Mozambique considers poaching law

2014-04-10 10:35
Faced with increased activity by poachers and traffickers, who are decimating the African elephant population to the point of potentially causing its extinction in the long run, the destruction of seized ivory by security officials have increased.

Faced with increased activity by poachers and traffickers, who are decimating the African elephant population to the point of potentially causing its extinction in the long run, the destruction of seized ivory by security officials have increased.

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Johannesburg - Mozambique is considering a new law to fight poaching, as the number of rhino killed so far this year in neighbouring South Africa reached 277, a minister said on Wednesday.

The proposed Conservation Areas Law will impose a prison sentence of up to 12 years, as well as a $90 000 fine for poachers of endangered species, including rhino and elephant.

Under the current laws, wildlife poaching is not considered a crime in Mozambique, where a large number of rhino poachers at South Africa's vast Kruger National Park are said to come from.

Buyers of smuggled horns often get away with small fines.

Mozambican authorities in 2013 said illegal hunters had wiped out rhino populations, with ivory poaching in the remote northern part of the country also on the rise.

Troops

Tourism Minister, Carvalho Muaria said the bill, which was introduced to parliament on Wednesday came after "increased pressure by game poachers, whose main targets are African elephant and rhinoceros".

South Africa's Kruger National Park, which boarders Mozambique has over the past years borne the brunt of rhino poaching.

This year, more than half of the attacks of the endangered species in the first three months of the year occurred in the park, where 166 animals were killed, despite the deployment of troops to protect them, figures released on Wednesday showed.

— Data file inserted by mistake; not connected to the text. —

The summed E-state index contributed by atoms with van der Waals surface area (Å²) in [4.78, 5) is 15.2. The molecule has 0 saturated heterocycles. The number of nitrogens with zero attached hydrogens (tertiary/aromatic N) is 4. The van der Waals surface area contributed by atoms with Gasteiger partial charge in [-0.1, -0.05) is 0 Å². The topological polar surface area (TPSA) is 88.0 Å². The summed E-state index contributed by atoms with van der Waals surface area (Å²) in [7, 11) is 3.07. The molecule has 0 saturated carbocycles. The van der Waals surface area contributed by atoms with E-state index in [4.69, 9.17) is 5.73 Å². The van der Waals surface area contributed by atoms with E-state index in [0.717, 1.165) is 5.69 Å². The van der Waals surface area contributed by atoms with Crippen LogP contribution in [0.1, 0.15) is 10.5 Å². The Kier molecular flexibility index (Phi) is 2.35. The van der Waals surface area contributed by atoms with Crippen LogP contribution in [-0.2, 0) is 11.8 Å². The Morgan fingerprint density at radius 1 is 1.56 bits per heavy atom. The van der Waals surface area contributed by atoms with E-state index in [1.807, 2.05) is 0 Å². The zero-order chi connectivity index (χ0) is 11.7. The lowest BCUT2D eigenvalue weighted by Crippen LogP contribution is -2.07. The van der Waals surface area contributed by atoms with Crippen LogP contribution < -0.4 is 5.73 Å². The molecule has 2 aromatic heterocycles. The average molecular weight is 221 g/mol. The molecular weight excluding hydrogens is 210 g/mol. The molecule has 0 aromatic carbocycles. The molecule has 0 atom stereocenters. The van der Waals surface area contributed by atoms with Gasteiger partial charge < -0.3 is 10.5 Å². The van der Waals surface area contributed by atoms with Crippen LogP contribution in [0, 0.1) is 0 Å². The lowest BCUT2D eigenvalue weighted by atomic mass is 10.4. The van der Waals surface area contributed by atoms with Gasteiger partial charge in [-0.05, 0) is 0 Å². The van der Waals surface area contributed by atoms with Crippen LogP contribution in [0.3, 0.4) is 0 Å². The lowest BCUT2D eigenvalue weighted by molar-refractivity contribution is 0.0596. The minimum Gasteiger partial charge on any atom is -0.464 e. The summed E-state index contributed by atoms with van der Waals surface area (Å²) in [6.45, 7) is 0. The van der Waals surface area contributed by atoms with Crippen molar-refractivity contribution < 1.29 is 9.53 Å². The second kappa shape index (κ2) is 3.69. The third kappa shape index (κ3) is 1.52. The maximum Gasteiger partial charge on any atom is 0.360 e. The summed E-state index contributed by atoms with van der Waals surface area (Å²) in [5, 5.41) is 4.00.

Authorities say hunters often kill the giant animals inside the heavily-guarded reserve and then escape with their hacked-off horns to Mozambique, where they are then exported around the world, often to Asia.

The crisis has seen the two countries sign a memorandum of understanding to the scourge of rhino poaching.

"South Africa recognises the need for engaging with Mozambique on wildlife management," the environmental affairs ministry said in a statement.

"The conclusion of the agreement comes as the number of rhino poached in South Africa since the start of 2014 increased to 277."

Illegal rhino killings in South African parks continue despite the introduction of air and foot patrols, as well as increased numbers of rangers assisted by troops.

So far 32 people have been arrested for poaching related incidents, but authorities could not give the number of cases that had been successful prosecuted.

In 2013, over 1 000 rhinos were poached in SA, fuelled by a demand for their horns in Asian countries, where they are believed to have medicinal properties.

In February, conservation groups announced that they will move 100 rhino to neighbouring Botswana for safekeeping.
Read more on:    rhino poaching  |  poaching
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